Total retail expenditures on boating reached $33 billion in 2004, an eight percent increase compared to 2003, according to the 2004 Recreational Boating Statistical Abstract, scheduled to be released in late May by the National Marine Manufacturers Association (NMMA).
“Boat sales benefited from a strong economy in 2004,” says NMMA president Thom Dammrich. “The Gross Domestic Product increased 3.6%, unemployment experienced steady decline, and consumer confidence reached its apex in July at the peak of the boating season. All these factors combined to make 2004 an outstanding year for the boating industry.”
Abstract Reveals Trends
An increase in total retail expenditures was recorded for each of the major industry segments tracked in the Abstract. Accessory aftermarket sales led the way, continuing a trend toward higher sales that started in 1997. In 2004, aftermarket accessory sales increased 14% to $2.4 billion, approximately doubling from 1997, when sales eclipsed $1.2 billion.
NMMA director of Market Research Jim Petru says that accessories are in high demand because consumers want to turn their boats into a home away from home.
“For many boaters, their time on the water is a vacation; they’re able to escape the daily grind on land but they still want a boat with all the comforts of home, including state of the art entertainment equipment, like computers, DVD players and satellite radios,” said Petru.
Demonstrating continued consumer interest in boating, new boat sales increased 7.2% in 2004 to $10.75 billion, while pre-owned power boat sales reached $7.9 billion (7.3% increase), new outboard motors totaled $2.9 billion in sales (12.8% increase), pre-owned outboard motor sales increased 12.7% to $1.8 billion, and trailer sales recorded $228 million in sales, representing a 12.9% increase.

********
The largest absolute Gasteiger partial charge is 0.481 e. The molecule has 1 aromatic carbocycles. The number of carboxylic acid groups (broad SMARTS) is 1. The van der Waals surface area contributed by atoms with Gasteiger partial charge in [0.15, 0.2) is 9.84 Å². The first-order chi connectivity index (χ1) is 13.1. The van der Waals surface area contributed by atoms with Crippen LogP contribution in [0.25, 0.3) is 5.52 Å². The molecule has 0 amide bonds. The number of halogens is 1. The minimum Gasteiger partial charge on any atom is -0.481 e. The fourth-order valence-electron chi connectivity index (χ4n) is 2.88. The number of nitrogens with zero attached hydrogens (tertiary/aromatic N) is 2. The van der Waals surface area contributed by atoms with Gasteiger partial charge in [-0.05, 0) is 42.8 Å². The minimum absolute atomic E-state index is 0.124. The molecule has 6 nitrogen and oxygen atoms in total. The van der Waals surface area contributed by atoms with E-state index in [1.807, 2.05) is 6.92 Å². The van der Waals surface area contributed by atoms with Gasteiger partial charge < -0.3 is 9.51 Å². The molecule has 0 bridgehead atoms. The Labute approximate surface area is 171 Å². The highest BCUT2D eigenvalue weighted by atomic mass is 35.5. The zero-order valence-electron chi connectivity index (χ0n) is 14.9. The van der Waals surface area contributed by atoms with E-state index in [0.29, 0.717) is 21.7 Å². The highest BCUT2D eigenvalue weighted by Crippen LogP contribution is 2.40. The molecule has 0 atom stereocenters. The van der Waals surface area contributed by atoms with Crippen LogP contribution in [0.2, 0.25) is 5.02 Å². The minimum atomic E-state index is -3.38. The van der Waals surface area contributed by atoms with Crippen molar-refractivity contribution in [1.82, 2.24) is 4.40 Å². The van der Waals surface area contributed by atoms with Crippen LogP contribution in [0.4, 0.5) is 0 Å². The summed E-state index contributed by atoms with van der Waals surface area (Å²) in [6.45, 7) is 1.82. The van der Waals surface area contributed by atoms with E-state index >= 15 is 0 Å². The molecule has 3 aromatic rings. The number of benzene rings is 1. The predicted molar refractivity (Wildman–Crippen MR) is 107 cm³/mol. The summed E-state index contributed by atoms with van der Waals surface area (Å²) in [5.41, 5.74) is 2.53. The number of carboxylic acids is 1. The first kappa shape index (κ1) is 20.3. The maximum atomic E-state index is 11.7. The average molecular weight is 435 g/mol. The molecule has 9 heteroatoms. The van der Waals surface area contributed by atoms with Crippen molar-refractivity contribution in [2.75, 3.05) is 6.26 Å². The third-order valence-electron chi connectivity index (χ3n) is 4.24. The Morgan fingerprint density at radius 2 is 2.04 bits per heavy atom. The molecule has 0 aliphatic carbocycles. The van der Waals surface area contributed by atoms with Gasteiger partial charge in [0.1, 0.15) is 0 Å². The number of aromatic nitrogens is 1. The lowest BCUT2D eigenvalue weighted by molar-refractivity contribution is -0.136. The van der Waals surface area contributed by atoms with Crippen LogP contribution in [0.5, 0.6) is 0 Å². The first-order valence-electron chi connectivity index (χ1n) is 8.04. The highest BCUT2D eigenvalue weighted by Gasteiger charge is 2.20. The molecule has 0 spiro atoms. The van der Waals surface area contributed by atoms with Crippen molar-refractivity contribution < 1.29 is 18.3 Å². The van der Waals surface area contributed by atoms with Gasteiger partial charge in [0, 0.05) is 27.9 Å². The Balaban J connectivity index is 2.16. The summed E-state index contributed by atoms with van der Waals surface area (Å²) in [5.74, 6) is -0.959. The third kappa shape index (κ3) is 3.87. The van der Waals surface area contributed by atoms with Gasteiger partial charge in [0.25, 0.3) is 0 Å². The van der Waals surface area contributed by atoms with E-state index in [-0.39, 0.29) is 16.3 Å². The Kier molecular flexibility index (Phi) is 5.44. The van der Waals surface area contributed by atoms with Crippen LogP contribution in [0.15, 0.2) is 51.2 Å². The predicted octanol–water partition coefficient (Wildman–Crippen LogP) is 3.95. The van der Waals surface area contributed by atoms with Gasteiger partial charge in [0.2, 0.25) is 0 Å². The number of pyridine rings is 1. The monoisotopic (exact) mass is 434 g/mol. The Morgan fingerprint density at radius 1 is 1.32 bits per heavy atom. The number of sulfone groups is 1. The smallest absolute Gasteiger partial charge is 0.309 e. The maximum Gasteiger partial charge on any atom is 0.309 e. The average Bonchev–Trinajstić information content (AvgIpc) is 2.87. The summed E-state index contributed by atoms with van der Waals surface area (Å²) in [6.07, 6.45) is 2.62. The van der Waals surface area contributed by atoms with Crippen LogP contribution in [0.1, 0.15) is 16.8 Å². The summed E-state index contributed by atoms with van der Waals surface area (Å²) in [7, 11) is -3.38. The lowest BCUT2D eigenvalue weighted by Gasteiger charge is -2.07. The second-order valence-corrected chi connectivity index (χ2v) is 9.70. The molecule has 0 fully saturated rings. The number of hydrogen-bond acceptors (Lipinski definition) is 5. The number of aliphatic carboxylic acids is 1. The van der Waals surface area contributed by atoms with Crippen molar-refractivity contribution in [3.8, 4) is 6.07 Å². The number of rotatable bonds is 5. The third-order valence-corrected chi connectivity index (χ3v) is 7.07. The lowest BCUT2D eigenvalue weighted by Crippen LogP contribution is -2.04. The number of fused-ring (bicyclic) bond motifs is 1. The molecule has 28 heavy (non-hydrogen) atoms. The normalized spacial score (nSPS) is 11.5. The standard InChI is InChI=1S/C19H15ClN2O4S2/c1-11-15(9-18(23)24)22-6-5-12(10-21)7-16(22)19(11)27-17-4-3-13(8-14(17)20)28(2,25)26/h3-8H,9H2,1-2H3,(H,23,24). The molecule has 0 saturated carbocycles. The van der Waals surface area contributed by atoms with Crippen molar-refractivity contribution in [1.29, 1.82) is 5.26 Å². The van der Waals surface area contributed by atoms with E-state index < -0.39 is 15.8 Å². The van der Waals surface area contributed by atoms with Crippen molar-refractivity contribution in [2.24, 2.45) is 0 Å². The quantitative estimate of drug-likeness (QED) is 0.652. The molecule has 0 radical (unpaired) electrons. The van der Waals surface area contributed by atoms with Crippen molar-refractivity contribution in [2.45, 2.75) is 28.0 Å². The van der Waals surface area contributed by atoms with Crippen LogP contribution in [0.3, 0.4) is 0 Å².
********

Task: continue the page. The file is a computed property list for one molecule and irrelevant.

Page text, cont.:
Delving further into the new boat category sales numbers, the Abstract shows that seven out of ten categories of boats had positive growth last year. Unit sales of inboard cruisers increased 6.2%, while outboard boat unit sales grew 4.6% compared to 2003. Increases were also recorded in the Ski Boat, Sterndrive Boat, Canoe, Kayak, and Inflatable categories.
Industry Trade Deficit Cut By 30%
Favorable exchange rates resulted in a 30% decline in the boating industry trade deficit, as the value of exported boats and engines increased 42.7% in 2004 to $1.5 billion. Meanwhile, boat and engine imports only increased 5.6% to $2.3 billion in 2004, leading to a trade deficit of a little more than $795 million, down from $1.13 billion in 2003, and at its lowest level since 2000. Western Europe is the biggest market for U.S. exporters, accounting for 38% of total exports, followed by Canada (27%) and the Australia/Pacific region (12%).
NMMA’s 2004 Recreational Boating Statistical Abstract contains more than 100 pages of data, and retails for $450 (NMMA members receive a discount rate of $225). For ordering information, contact Chris Keil in NMMA’s
fulfillment department at 312/946-6209; email@example.com.